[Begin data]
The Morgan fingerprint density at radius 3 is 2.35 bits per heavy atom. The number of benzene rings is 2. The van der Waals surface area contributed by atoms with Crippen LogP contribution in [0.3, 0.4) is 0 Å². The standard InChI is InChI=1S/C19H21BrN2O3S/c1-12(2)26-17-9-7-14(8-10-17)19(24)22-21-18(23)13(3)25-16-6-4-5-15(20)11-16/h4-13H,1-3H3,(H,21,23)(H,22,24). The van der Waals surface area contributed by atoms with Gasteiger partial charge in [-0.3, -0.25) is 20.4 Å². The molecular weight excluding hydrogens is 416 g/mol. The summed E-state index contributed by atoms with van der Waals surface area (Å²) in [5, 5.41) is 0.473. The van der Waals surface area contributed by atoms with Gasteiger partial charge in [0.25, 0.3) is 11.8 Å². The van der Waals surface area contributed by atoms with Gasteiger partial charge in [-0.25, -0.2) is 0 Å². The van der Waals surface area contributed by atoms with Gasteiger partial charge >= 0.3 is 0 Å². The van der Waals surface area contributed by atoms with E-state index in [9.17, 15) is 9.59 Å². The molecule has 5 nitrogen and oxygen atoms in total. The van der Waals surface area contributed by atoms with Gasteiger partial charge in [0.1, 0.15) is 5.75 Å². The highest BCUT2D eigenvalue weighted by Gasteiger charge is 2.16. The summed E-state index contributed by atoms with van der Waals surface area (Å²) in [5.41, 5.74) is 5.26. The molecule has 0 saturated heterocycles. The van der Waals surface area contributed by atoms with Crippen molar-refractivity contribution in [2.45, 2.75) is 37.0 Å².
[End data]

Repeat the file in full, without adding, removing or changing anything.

The Morgan fingerprint density at radius 3 is 2.35 bits per heavy atom. The number of benzene rings is 2. The van der Waals surface area contributed by atoms with Crippen LogP contribution in [0.3, 0.4) is 0 Å². The standard InChI is InChI=1S/C19H21BrN2O3S/c1-12(2)26-17-9-7-14(8-10-17)19(24)22-21-18(23)13(3)25-16-6-4-5-15(20)11-16/h4-13H,1-3H3,(H,21,23)(H,22,24). The van der Waals surface area contributed by atoms with Gasteiger partial charge in [-0.3, -0.25) is 20.4 Å². The molecular weight excluding hydrogens is 416 g/mol. The summed E-state index contributed by atoms with van der Waals surface area (Å²) in [5, 5.41) is 0.473. The van der Waals surface area contributed by atoms with Gasteiger partial charge in [0.25, 0.3) is 11.8 Å². The van der Waals surface area contributed by atoms with Gasteiger partial charge in [-0.25, -0.2) is 0 Å². The van der Waals surface area contributed by atoms with Gasteiger partial charge >= 0.3 is 0 Å². The van der Waals surface area contributed by atoms with E-state index in [9.17, 15) is 9.59 Å². The molecule has 5 nitrogen and oxygen atoms in total. The van der Waals surface area contributed by atoms with Gasteiger partial charge in [0.1, 0.15) is 5.75 Å². The highest BCUT2D eigenvalue weighted by Gasteiger charge is 2.16. The summed E-state index contributed by atoms with van der Waals surface area (Å²) in [5.41, 5.74) is 5.26. The molecule has 0 saturated heterocycles. The van der Waals surface area contributed by atoms with Crippen molar-refractivity contribution in [2.45, 2.75) is 37.0 Å².